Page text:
“I welcome you aboard the mightiest vessel on the Lava Seas!” Thalon said with a sweeping gesture of pride to half-drunk and weary travelers. “On behalf of the captain, welcome aboard the Misfortune.”
Both sailors guarding the dock side of the gangway stepped aside with the First Mate’s words. They had a natural distrust of foreigners, and these seven stank of land.
Nathan stared at the detailed tattoos covering most of their arms and shoulders. They were heavily muscled with blue skin and long, wild looking hair. Each held a long spear and had piercings ranging across his face. His gaze eventually worked past them and settled on the smallish skiff where Thalon was waiting to receive them.
“Awfully small ship, isn’t it?” he asked.
“Nay, Outlander. This is but a skiff. The mother ship is yon.”
Their collective gaze followed Thalon’s outstretched arm to behold a breathtaking sight. Even at a mile away, the pirate ship seemed strong and mighty. The Misfortune was the queen of the seas, uncontested by most and feared by all. The tempered gray hull reflected the vehemence of the liquid fire beneath. She had ten full decks and a mighty hold in the center. Thirty hover fans ran to keep her afloat above the dangerous lava. The crew was two hundred strong and all veterans of long years at sea. Nathan’s mouth dropped open in awe.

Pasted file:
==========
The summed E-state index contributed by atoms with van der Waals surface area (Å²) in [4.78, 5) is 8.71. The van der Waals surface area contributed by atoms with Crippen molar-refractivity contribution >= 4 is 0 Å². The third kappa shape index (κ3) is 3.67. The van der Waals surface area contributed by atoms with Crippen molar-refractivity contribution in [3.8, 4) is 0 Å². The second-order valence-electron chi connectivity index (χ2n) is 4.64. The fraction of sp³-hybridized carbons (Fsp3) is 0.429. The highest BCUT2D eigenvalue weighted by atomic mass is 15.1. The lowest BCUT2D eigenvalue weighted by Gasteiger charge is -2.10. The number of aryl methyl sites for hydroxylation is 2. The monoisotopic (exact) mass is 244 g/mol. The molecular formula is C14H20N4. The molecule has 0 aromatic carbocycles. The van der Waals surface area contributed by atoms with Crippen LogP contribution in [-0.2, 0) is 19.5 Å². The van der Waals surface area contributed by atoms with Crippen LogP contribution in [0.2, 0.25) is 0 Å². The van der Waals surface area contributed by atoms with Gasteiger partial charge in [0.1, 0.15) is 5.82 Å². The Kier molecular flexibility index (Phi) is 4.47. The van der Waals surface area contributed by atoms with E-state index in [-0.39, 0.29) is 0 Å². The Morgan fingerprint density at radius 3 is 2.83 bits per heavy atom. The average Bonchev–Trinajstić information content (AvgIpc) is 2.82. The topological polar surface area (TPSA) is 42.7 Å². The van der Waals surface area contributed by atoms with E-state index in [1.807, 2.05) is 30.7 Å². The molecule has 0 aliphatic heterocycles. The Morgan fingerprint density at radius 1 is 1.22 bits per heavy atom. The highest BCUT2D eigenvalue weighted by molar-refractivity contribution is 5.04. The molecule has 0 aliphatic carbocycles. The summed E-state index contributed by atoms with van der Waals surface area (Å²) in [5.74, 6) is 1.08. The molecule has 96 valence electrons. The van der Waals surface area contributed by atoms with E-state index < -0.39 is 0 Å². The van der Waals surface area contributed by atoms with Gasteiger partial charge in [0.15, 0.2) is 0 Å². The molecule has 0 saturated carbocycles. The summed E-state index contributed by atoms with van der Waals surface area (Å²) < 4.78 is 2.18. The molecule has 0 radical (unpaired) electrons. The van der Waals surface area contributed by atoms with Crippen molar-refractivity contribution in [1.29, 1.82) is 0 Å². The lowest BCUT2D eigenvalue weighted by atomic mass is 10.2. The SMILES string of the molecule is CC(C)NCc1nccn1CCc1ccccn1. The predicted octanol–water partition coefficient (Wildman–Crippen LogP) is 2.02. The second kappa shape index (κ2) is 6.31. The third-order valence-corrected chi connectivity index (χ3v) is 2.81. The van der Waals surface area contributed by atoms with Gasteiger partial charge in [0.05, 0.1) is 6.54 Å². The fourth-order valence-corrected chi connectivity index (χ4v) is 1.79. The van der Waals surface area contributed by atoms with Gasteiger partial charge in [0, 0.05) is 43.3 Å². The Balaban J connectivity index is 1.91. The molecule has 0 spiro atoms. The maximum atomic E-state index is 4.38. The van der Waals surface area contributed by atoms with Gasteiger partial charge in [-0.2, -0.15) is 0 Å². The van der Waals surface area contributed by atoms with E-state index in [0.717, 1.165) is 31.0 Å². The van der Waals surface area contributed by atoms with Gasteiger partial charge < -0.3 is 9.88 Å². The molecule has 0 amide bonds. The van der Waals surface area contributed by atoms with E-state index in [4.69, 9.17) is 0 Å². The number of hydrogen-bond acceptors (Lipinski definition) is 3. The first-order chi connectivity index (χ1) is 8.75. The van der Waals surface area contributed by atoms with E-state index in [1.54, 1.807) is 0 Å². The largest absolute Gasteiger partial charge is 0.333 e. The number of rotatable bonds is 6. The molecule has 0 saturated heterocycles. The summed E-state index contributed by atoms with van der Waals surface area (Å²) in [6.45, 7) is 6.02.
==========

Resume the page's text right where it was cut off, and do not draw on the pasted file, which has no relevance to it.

“Believe me, she’s much more impressive from atop her decks,” Thalon told them. There was pride in his words. “The captain is anxious to set sail, so we must be on. If you’ll follow me aboard, we can begin the journey.”
Pneumatic doors sealed behind the last man, and the skiff wasted no time in launching. Nathan was seated next to the blue guards, giving him a better look at their features. He was shocked to find many of the piercings were of tiny bones. Closer inspection of their hair found it was so dark a green it looked black at a distance, and they had devious yellow eyes brighter than any moon.